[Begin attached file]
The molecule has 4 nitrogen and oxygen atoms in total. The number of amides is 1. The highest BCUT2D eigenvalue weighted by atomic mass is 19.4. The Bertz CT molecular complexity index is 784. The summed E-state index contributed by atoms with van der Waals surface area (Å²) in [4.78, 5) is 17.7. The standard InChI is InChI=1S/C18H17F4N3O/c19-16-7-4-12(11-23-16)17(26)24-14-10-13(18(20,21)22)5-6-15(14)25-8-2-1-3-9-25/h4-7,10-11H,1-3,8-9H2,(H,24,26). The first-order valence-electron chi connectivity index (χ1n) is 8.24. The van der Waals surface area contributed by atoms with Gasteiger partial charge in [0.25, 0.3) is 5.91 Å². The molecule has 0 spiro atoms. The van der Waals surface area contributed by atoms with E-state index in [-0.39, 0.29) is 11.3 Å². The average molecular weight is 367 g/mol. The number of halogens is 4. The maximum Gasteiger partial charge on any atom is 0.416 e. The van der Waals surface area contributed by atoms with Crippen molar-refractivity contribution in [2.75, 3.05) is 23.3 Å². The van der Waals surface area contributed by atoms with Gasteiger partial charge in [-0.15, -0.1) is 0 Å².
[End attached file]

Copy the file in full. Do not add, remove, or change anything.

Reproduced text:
The molecule has 4 nitrogen and oxygen atoms in total. The number of amides is 1. The highest BCUT2D eigenvalue weighted by atomic mass is 19.4. The Bertz CT molecular complexity index is 784. The summed E-state index contributed by atoms with van der Waals surface area (Å²) in [4.78, 5) is 17.7. The standard InChI is InChI=1S/C18H17F4N3O/c19-16-7-4-12(11-23-16)17(26)24-14-10-13(18(20,21)22)5-6-15(14)25-8-2-1-3-9-25/h4-7,10-11H,1-3,8-9H2,(H,24,26). The first-order valence-electron chi connectivity index (χ1n) is 8.24. The van der Waals surface area contributed by atoms with Gasteiger partial charge in [0.25, 0.3) is 5.91 Å². The molecule has 0 spiro atoms. The van der Waals surface area contributed by atoms with E-state index in [-0.39, 0.29) is 11.3 Å². The average molecular weight is 367 g/mol. The number of halogens is 4. The maximum Gasteiger partial charge on any atom is 0.416 e. The van der Waals surface area contributed by atoms with Crippen molar-refractivity contribution in [2.75, 3.05) is 23.3 Å². The van der Waals surface area contributed by atoms with Gasteiger partial charge in [-0.15, -0.1) is 0 Å².